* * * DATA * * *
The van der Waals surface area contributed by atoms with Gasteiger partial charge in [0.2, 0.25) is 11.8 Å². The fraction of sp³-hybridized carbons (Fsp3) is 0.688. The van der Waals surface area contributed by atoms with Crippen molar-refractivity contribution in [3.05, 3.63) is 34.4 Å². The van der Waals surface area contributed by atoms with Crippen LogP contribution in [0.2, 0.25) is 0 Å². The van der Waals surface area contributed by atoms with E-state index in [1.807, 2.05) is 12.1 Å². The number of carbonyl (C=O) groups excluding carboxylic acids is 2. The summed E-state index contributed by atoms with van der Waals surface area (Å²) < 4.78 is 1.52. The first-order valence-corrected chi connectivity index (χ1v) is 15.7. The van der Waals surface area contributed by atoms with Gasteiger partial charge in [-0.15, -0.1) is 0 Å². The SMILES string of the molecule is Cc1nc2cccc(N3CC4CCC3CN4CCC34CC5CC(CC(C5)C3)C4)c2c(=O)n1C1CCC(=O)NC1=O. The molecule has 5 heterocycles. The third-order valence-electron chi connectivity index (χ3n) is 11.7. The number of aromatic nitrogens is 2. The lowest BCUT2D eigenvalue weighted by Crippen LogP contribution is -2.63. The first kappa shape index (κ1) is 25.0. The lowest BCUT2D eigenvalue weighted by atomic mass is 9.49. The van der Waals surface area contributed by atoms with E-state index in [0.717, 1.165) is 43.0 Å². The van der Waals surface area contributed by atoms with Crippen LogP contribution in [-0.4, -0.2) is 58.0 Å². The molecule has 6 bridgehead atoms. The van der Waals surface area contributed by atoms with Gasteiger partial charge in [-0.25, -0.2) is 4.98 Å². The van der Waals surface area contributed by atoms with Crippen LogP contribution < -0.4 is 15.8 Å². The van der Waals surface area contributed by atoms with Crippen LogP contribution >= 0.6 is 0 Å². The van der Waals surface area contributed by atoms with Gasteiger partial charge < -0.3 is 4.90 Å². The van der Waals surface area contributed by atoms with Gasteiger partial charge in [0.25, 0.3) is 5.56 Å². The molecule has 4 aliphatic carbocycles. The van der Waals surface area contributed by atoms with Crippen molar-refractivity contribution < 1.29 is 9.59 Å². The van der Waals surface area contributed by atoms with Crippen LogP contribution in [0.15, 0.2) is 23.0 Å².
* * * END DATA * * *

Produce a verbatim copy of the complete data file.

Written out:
The van der Waals surface area contributed by atoms with Gasteiger partial charge in [0.2, 0.25) is 11.8 Å². The fraction of sp³-hybridized carbons (Fsp3) is 0.688. The van der Waals surface area contributed by atoms with Crippen molar-refractivity contribution in [3.05, 3.63) is 34.4 Å². The van der Waals surface area contributed by atoms with Crippen LogP contribution in [0.2, 0.25) is 0 Å². The van der Waals surface area contributed by atoms with E-state index in [1.807, 2.05) is 12.1 Å². The number of carbonyl (C=O) groups excluding carboxylic acids is 2. The summed E-state index contributed by atoms with van der Waals surface area (Å²) < 4.78 is 1.52. The first-order valence-corrected chi connectivity index (χ1v) is 15.7. The van der Waals surface area contributed by atoms with Gasteiger partial charge in [-0.15, -0.1) is 0 Å². The SMILES string of the molecule is Cc1nc2cccc(N3CC4CCC3CN4CCC34CC5CC(CC(C5)C3)C4)c2c(=O)n1C1CCC(=O)NC1=O. The molecule has 5 heterocycles. The third-order valence-electron chi connectivity index (χ3n) is 11.7. The number of aromatic nitrogens is 2. The lowest BCUT2D eigenvalue weighted by Crippen LogP contribution is -2.63. The first kappa shape index (κ1) is 25.0. The lowest BCUT2D eigenvalue weighted by atomic mass is 9.49. The van der Waals surface area contributed by atoms with E-state index in [0.717, 1.165) is 43.0 Å². The van der Waals surface area contributed by atoms with Crippen LogP contribution in [-0.4, -0.2) is 58.0 Å². The molecule has 6 bridgehead atoms. The van der Waals surface area contributed by atoms with Gasteiger partial charge in [-0.25, -0.2) is 4.98 Å². The van der Waals surface area contributed by atoms with Crippen LogP contribution < -0.4 is 15.8 Å². The van der Waals surface area contributed by atoms with Crippen LogP contribution >= 0.6 is 0 Å². The van der Waals surface area contributed by atoms with Gasteiger partial charge < -0.3 is 4.90 Å². The van der Waals surface area contributed by atoms with Gasteiger partial charge in [0.25, 0.3) is 5.56 Å². The molecule has 4 aliphatic carbocycles. The van der Waals surface area contributed by atoms with Crippen molar-refractivity contribution < 1.29 is 9.59 Å². The van der Waals surface area contributed by atoms with Crippen LogP contribution in [0.15, 0.2) is 23.0 Å².